So in your presentation you mentioned this started after Marijn Kruisselbrink ported KOffice to Maemo at Akademy. How did it progress from there?

Several things came together. After Marijn demonstrated KOffice on the N810 we knew it was possible. Later I had a chat with Thomas Zander who pointed me in this direction, and with KO GmbH there the pieces fell together.

The future of presentations: all you need in your pocket.

Currently we have two parts in this project - one developing the Maemo UI on top of the KOffice libraries at Nokia, the other improving the KOffice libraries themselves, directly in KDE's subversion. However, we want to see office on Maemo mature more quickly, and we realize we need the community for that. So we will get our UI in the hands of the people as well - it will be published with Git within a couple of weeks.

The team working on the KOffice libraries focused on getting KOffice ready as a backend for the document viewer. This meant performance and stability work, but also features like improving the import filters for various file formats. And MS Office 2007 compatibility was completely missing, so we decided to do something about that. The KOffice community was interested in it but it was low on their priority list. So we have introduced the basics, there still is a lot to do. We'll continue to work on it, and we will be at the next KOffice sprint to discuss progress and other things.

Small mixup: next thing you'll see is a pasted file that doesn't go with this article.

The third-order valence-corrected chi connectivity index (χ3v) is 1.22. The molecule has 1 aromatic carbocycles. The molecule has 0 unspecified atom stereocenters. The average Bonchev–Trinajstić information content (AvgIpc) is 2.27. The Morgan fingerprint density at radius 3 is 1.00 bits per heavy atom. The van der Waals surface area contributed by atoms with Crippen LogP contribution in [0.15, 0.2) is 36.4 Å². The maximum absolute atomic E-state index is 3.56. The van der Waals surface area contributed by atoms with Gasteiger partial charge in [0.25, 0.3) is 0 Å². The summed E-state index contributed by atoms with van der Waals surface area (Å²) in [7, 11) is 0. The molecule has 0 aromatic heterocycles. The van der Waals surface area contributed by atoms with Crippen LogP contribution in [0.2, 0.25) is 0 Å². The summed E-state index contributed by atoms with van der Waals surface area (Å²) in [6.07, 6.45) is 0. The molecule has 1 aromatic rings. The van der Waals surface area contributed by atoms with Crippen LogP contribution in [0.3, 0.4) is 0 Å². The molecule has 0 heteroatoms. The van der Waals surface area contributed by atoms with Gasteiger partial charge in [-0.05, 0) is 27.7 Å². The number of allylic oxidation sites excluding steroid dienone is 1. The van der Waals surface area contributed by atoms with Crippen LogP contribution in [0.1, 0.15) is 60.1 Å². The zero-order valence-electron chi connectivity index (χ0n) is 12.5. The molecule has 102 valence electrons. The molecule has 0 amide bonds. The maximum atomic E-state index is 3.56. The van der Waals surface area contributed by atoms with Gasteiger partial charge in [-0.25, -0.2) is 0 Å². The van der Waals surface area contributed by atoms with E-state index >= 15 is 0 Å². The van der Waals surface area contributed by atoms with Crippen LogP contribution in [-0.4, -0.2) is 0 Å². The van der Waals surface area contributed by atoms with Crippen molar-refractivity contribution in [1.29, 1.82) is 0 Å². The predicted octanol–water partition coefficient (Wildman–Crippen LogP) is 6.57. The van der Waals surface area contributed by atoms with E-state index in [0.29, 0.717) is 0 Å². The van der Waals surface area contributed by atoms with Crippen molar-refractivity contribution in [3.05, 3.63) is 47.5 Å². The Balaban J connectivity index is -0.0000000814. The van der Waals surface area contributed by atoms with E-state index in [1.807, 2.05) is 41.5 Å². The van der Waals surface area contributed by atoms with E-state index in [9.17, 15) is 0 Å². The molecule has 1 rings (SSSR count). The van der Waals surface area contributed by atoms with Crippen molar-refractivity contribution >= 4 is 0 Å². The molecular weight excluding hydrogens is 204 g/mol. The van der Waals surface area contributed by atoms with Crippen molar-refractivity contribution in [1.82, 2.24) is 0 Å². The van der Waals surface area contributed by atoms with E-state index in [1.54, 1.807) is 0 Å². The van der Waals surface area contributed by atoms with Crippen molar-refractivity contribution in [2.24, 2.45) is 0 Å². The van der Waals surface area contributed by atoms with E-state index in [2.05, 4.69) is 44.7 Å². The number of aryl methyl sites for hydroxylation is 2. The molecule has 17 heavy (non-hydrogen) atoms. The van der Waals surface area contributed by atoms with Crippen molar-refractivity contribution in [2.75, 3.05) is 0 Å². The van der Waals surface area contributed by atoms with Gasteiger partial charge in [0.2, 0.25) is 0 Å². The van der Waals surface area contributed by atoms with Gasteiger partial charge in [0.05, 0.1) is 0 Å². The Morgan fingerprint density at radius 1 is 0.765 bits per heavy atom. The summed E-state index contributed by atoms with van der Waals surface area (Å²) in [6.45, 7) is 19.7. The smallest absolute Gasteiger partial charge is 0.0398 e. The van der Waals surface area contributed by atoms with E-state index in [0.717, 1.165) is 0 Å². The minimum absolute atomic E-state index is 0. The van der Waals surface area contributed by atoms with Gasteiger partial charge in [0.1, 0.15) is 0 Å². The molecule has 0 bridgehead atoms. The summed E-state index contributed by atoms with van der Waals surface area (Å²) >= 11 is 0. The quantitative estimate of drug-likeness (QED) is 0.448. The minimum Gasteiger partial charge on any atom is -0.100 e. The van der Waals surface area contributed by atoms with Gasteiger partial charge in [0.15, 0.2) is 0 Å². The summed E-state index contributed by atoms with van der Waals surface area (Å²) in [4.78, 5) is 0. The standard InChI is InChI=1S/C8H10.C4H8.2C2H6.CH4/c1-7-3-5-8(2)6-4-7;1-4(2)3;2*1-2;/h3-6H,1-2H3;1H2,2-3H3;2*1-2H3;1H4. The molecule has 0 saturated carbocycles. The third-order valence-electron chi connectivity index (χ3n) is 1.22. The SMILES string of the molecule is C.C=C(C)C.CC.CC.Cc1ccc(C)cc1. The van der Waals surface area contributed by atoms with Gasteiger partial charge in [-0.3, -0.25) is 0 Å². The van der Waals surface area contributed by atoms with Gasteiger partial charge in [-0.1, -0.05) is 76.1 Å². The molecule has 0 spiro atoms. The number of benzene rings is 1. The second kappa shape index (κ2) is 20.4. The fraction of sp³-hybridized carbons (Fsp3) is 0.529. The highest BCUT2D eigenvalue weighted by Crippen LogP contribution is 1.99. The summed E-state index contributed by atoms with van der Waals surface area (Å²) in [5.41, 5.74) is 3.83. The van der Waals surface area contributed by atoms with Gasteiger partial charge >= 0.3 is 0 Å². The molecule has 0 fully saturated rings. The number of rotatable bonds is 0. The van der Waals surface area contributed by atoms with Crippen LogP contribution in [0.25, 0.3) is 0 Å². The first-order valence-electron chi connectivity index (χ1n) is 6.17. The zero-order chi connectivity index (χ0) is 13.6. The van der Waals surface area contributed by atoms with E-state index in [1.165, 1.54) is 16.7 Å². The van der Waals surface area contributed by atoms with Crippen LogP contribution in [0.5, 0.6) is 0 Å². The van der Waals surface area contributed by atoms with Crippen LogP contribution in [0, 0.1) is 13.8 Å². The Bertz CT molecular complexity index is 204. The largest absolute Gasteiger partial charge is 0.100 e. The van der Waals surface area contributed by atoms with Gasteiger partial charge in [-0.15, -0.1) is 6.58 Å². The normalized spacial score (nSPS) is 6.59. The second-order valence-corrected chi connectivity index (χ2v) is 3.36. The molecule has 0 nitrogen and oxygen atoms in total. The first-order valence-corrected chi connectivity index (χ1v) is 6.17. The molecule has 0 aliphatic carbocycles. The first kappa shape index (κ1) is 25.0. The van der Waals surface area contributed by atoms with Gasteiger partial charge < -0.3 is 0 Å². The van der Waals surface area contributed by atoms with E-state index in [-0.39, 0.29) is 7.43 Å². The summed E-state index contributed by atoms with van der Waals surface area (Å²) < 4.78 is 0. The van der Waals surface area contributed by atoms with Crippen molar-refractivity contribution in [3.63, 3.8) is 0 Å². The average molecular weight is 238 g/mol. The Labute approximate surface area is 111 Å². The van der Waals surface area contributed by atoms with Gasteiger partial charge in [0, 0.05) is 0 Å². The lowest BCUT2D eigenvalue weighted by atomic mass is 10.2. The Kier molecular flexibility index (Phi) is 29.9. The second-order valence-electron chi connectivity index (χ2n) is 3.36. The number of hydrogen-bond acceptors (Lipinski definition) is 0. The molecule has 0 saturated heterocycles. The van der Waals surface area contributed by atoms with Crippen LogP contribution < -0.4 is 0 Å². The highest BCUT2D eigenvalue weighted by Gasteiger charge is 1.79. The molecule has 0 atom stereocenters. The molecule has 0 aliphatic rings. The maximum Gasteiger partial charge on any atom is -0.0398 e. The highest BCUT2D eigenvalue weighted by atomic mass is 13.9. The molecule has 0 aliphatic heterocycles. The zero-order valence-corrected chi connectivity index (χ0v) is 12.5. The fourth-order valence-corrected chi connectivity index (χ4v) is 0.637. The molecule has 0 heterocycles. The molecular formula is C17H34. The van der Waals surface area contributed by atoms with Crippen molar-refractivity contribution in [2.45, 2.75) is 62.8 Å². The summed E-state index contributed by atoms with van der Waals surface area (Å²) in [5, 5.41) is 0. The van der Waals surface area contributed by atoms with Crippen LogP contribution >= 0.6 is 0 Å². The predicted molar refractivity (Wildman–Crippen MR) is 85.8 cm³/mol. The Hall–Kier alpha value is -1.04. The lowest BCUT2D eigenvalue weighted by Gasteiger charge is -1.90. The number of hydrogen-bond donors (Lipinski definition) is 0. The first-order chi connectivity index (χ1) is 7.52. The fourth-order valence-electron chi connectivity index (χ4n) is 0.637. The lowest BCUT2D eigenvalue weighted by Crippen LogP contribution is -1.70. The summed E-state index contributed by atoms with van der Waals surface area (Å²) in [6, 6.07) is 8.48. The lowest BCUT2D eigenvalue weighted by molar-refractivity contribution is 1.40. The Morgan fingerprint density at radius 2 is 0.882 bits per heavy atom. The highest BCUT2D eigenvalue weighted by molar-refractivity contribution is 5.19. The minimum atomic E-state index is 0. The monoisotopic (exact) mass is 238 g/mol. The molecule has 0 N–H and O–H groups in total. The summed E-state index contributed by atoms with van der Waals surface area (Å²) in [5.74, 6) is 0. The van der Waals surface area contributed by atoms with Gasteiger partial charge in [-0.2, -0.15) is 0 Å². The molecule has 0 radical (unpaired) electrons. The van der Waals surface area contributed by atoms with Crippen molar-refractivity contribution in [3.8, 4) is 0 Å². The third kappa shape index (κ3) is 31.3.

So how is working with the community going?

We have mostly been working with some core community members, but personally I'd like to get involved with the wider community as well. This will certainly happen, as we are increasing our involvement with KOffice and opening up our own work. We want to take advantage of the expert knowledge within the community and we want to work with them to find the best way of improving KOffice. We need to be more open for that, create a relationship and an understanding between our team and the KOffice community.

You showed us a demo video of KOffice on Maemo, can we find it online?

Do you have anything else to say to the KDE community?